Here’s a talk I gave in my ward on Sunday, November 23. I share it here because it’s Thanksgiving week. Enjoy!
Gratitude Lightens Our Burdens
Thanksgiving is a time for celebration. A time for gathering. A time for feasting. A time for family. It’s also a time for quite reflection on the incredible blessings we’ve received. But what if your life isn’t going so well? What if you’ve lost money in the stock market or have to scramble to make your mortgage payment? What if your health is deteriorating or your children are choosing to go down dangerous paths? What if you struggle with addiction, transgression or depression? We all have burdens brothers and sisters, and my talk today will focus on how gratitude can lighten our burdens.
I remember vividly a night in Brazil when I was a young missionary nearly 15 years go. It had been one of those days where everything had gone wrong — the language was difficult, the insects were obnoxious, the weather was hot and humid, the people weren’t particularly receptive to our message, the Church was unorganized in that little beach town (no chapel, just a handful of new members), appointments were falling through, I hadn’t received a letter from home in weeks. In short, missionary life was not what I expected it to be. In that moment of despair along a dark rode on my bike, my Brazilian companion Elder Delvaux and I stopped and talked. We shed tears of frustration and then we prayed. Something amazing happened in that moment. While the Lord didn’t take away our burdens, he lightened them by helping us change our attitude from one of self pity to one of gratitude. We started looking for the positive. We began to view our experience in that area as a grand adventure. We saw ourselves as gospel pioneers, emissaries of Jesus Christ. Our work became much more enjoyable and was no longer drudgery.
This experience reminds me of a scripture in the Book of Mormon, in which the people of Alma had been brought into bondage by Amulon, a wicked priest of King Noah. Amulon had placed heavy burdens on the people of Alma’s backs and even denied them the right to pray vocally, which was a great affliction for them. In Mosiah, we read:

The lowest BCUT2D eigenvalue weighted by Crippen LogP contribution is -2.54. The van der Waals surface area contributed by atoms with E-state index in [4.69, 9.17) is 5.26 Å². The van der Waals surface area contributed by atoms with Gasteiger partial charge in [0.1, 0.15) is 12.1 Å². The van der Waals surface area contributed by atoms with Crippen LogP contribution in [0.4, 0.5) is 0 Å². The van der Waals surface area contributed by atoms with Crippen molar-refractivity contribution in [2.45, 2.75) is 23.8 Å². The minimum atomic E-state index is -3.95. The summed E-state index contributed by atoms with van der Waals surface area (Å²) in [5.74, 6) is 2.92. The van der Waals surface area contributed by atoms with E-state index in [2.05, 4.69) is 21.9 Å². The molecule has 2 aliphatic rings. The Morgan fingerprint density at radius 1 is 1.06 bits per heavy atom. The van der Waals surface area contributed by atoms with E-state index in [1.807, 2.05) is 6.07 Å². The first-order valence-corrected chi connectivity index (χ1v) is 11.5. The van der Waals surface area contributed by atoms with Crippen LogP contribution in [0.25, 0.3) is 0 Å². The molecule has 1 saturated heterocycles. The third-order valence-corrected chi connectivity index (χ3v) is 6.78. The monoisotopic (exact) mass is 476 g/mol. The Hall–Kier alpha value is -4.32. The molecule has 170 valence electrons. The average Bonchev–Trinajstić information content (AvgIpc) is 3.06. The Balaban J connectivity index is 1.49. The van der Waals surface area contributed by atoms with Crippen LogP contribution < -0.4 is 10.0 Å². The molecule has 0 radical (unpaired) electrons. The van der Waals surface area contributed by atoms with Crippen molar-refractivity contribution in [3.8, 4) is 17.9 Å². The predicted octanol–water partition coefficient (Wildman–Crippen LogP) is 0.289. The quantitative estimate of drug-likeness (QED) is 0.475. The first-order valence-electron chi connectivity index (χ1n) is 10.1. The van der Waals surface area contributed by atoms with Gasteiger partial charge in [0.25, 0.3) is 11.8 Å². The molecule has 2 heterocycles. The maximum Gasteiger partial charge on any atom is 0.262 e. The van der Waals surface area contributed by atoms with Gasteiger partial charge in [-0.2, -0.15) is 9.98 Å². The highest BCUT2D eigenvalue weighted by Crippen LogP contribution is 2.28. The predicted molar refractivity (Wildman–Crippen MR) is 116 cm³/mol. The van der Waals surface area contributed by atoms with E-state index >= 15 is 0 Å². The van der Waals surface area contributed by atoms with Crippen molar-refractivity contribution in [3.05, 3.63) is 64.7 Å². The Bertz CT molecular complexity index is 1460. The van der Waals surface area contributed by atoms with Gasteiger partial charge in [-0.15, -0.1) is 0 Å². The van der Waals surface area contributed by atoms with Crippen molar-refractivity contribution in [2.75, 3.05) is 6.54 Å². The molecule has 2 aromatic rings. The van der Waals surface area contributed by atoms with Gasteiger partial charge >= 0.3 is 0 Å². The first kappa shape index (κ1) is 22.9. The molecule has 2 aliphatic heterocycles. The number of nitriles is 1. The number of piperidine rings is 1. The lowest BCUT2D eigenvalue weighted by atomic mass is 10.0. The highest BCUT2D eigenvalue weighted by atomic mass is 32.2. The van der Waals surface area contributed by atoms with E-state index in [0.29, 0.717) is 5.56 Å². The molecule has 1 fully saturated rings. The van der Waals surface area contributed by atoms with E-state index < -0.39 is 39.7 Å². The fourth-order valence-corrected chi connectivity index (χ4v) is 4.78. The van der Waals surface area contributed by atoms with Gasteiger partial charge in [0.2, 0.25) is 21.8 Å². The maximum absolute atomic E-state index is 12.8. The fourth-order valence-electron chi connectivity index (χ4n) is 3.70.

“And it came to pass that the voice of the Lord came to them in their afflictions, saying: Lift up your heads and be of good comfort, for I know of the covenant which ye have made unto me; and I will covenant with my people and deliver them out of bondage. And I will also ease the burdens which are put upon your shoulders, that even you cannot feel them upon your backs, even while you are in bondage; and this will I do that ye may stand as witnesses for me hereafter, and that ye may know of a surety that I, the Lord God, do visit my people in their afflictions. And now it came to pass that the burdens which were laid upon Alma and his brethren were made light; yea, the Lord did strengthen them that they could bear up their burdens with ease, and they did submit cheerfully and with patience to all the will of the Lord.”
In this scripture, we learn that the people prayed for relief from their afflictions. And yet those afflictions were not immediately taken away. But their burdens were made light by the Lord. I testify that Lord has lightened my burdens on many occasions by helping me feel gratitude. When we focus on all the blessings we HAVE received from the Lord, our attitude changes and our outlook on life improves, our spirits and our bodies are invigorated.
I am a list maker and so I like to enumerate my blessings. And when things aren’t going well, that’s a great time to count our blessings, even the mundane things. When I was a boy, my father used to often thank Heavenly Father during our family prayers for hot and cold running water, which I always thought was kind of odd. Why would he specifically talk about hot and cold running water? It was just something I always took for granted; but he did not after having served a mission in Argentina and Bolivia. When I was called on a mission to Brazil, where clean, hot and cold running water were not always very accessible, I quickly came to understand his appreciation.
So what things am I grateful for besides the obvious ones like family, church membership, health, and home? I am grateful for:
Uplifting music that inspires and ennobles the soul
Loyal friends who accept us as we are, yet encourage us to become better
Seasons (winter wonderlands, spring blossoms, summer greenery, and brilliant fall colors)
A baby’s laugh
The smell of rain or a pine forest
The silence and peace of a winter snowfall
A good book
A beautifully performed play
An inspiring church talk
The companionship of an affectionate pet
A scented candle
A breathtaking sunset
The chirping of a bird
Ice cold lemonade on a hot summer day
New places to visit
A prayer in the celestial room of the temple
I am also extremely grateful for a good, long-suffering wife who puts up with me and is my help-meet and support. She’s a chauffer, a babysitter, a short-order cook, a therapist, a maid and a teacher. She’s also an extremely creative, talented and beautiful person with a wonderful personality. I am so lucky to have her in my life.